That old Peugeot bike of mine is the only one I rode year-in year-out from some time in the 1980s right up to 2008 when I got my first road bike. It's actually an ATB, not strictly an MTB. Only the frame and fork is original and it has an old-style horizontal crossbar. Amazing it's still going (just about). I really need a proper mountain bike. You're right about pure pleasure off road. You have to think more, and you tend to experience more environments than you would otherwise, unless you're a walker. There's a lot of dirt of course, and cycling purists don't like dirt.

  3. Mary wrote:

    WOnderful! Fantastic photographs. I am going on a mtb riding weekend in May with the Manx Mountain Bike ladies group, I hope its got this scenery to see. I used to work in the Snowdon National Park, and sort of know parts of the area well. I was saddened to see the Welsh Challenge ride has been cancelled for this year, I had a fancy to do that – its a road ride though not mtb. My off road C2C has also gone to the dogs due cost sadly.

    How do your arms feel with no suspension on your bike Patrick? I am very thankful that my mtb has front suspension at least.

  4. Patrick wrote:

    My arms are ok but I know what you mean. Strange to say, but I've never ridden a bike with suspension. I want one now though, having been with the others that have it. They float where I rattle and shake 😡 . As Sharpe (Sean Bean) would say: "It's iz bike Sir. Let down by the front foark."

    My 2010 LeJog is beginning to look shaky for cost reasons too, if I'm getting a new MTB this year. That trip is looking like 2011, especially as I'm too exhausted with planning Denmark to plan LeJog straight after.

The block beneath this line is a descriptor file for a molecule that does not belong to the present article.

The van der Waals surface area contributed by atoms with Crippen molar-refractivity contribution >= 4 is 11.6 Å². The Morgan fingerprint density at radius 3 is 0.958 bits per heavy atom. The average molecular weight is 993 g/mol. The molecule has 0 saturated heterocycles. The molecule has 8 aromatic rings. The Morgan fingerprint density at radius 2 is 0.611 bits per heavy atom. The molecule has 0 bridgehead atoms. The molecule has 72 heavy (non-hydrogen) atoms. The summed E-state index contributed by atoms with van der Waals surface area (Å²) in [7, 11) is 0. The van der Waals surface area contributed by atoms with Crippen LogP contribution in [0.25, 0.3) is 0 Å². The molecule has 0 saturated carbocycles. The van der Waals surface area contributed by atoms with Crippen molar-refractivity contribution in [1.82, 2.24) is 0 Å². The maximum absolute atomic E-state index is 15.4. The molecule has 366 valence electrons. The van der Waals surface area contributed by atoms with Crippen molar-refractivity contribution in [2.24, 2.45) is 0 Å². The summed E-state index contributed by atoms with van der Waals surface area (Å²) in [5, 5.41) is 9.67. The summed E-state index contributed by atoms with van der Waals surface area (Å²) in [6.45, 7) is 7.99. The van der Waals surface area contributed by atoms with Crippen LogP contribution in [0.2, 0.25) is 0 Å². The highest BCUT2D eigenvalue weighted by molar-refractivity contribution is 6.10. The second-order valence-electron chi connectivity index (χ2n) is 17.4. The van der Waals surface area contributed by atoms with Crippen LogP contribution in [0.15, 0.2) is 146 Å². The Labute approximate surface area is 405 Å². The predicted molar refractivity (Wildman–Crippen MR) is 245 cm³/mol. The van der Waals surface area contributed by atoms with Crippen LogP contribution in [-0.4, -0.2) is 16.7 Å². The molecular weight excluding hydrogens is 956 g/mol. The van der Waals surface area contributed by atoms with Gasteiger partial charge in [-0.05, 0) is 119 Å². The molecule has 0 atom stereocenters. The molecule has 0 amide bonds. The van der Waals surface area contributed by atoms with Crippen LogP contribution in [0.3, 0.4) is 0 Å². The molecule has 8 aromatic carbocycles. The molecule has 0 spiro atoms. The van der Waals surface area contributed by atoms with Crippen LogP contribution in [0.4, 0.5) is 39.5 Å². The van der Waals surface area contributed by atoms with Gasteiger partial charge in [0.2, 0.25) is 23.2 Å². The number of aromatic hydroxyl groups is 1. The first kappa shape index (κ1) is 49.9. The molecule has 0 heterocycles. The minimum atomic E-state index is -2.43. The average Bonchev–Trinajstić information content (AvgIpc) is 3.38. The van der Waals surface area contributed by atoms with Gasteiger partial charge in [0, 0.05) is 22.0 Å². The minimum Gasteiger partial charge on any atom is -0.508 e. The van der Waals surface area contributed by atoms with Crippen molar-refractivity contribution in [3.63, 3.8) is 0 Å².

Wales is so beautiful and I love the fact that they (we) have a language.

  5. Chris wrote:

    Great views, Patrick. Sad to hear your LeJog may be off, that would be a pity. So have you made a shortlist for the MTB?

  6. Patrick wrote:

    I don't know, Chris. Something like a Specialized Rockhopper. One of my sons has a friend who runs a bike shop so I might look there over the summer. They sell Giant bikes. Orange makes nice mountain bikes too. The main thing is whether aluminium or steel – aluminium probably, although the Orange R8 in steel is nice, but pricey. Maybe I could just buy a frame (£560) and build one up.

  7. Keith Edwards wrote:

    Myself and family used to ride the forest every Easter and New Year great place.
    As our son now lives in Llanberis we do some times still ride there great fun.
    We were there at Easter and rode twice with some great folk from the local CTC (rides on Sunday and Thursday very welcoming).
    I did manage a ride on my new Felt MTB (was cheap) but I had hurt my right thumb with a demolition drilling through a 3ft wall in his stone cottage. I found I could not put the thumb around the bars to break. Made more and interesting and fast ride down.
    The old MTBs are great I still have my chromoly lugged frame Claud Butler with canti brakes and love to ride that down Beddgelert Forest instead of the new one.

  8. Simon Jackson wrote:

    My wife and I are going to Beddgelert next week, Monday 9 Jan 2012 for a few days in our VW Campervan, Gladys. We've been there before and have enjoyed it so much. We now have a dog, Amber, a Border Collie and we are looking forward to taking her for long walks around the forest, also hoping to try her out with us on our bikes.

    Let's hope the weather behaves itself.